Many businesses may find that the post-lockdown economic shock has changed their business needs. It may not be viable to re-start the business after lockdown with the same number of staff doing the same jobs as before. Financial constraints may necessitate a re-shaping of your workforce by re-structuring: reducing hours/days of working, introducing shift patterns, job sharing, redeployment and even making some posts redundant.
It may be necessary to ask certain staff to take on more customer facing roles. These could be low risk employees or those who have had confirmed coronavirus and have some natural immunity toward re-infection; bearing in mind that social distancing measures are still in place and rotational teams provide a far more flexible workforce.
To reduce the risk of legal claims, these processes must be handled fairly and within existing legal boundaries - and pro-active communication with your staff to minimise the impact on moral is vital.
Many people will already have been furloughed or taken a reduction in salary (with pro-rata'd hours) to help the business, and for those that need to take on new responsibilities or require a change to their current terms & conditions, it is important that they understand why you are making changes to work practices.
When planning the return to work you should consider that you may need to bring some staff with certain skill sets back from furlough sooner than others. You will need to ensure you have a transparent, objective and documented justification for these decisions in the event they are challenged at a later date. It would also be prudent to give staff notice that they are going to be asked to return from furlough as they may need to arrange childcare etc.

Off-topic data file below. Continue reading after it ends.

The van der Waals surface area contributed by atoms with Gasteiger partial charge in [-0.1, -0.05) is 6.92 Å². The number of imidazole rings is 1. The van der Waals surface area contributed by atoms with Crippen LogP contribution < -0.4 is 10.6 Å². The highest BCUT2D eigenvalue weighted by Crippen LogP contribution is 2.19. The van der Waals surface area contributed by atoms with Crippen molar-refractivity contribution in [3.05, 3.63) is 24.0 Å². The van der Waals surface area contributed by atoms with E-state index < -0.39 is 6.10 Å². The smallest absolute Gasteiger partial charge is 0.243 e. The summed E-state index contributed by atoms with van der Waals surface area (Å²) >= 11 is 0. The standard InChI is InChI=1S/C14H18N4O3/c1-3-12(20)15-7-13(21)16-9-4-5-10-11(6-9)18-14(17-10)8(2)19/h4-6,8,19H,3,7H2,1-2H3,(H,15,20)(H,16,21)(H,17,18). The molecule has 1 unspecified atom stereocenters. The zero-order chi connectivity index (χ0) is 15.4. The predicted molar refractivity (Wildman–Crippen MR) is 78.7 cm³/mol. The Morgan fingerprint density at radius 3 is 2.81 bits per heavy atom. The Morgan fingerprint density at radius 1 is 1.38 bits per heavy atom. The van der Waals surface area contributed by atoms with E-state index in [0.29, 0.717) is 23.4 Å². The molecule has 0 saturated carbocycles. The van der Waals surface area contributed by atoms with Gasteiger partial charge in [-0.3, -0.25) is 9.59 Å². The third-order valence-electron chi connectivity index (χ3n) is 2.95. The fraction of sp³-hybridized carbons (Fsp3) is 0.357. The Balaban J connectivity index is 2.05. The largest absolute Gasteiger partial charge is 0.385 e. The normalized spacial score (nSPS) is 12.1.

The starting point before any changes can take place is to bring staff back into the workplace, into their original jobs and then discuss and consult with them on the changes you would like to make. Some may be temporary, and others may require a permanent change to their contract.
If you can't bring your staff back to have these conversations, then you must call a staff e-meeting to discuss the proposed changes. Then provide letters to all employees, calling those individuals for one-to-ones to begin an e-consultation process. The rules apply outright.
We anticipate a significant increase in requests for flexible working when the lockdown ends and employers may find it harder than ever to justify rejecting some requests. It is important therefore that employers develop systems that can quantify and measure the outputs and results their staff achieve whether they are working in the office or from home.
This pandemic will undoubtedly change the way we work and for a significant portion of the workforce will promote a better work life balance but finding the synchronicity between business requirements and staff needs may prove a little tricky. And now we can move on to risk assessments...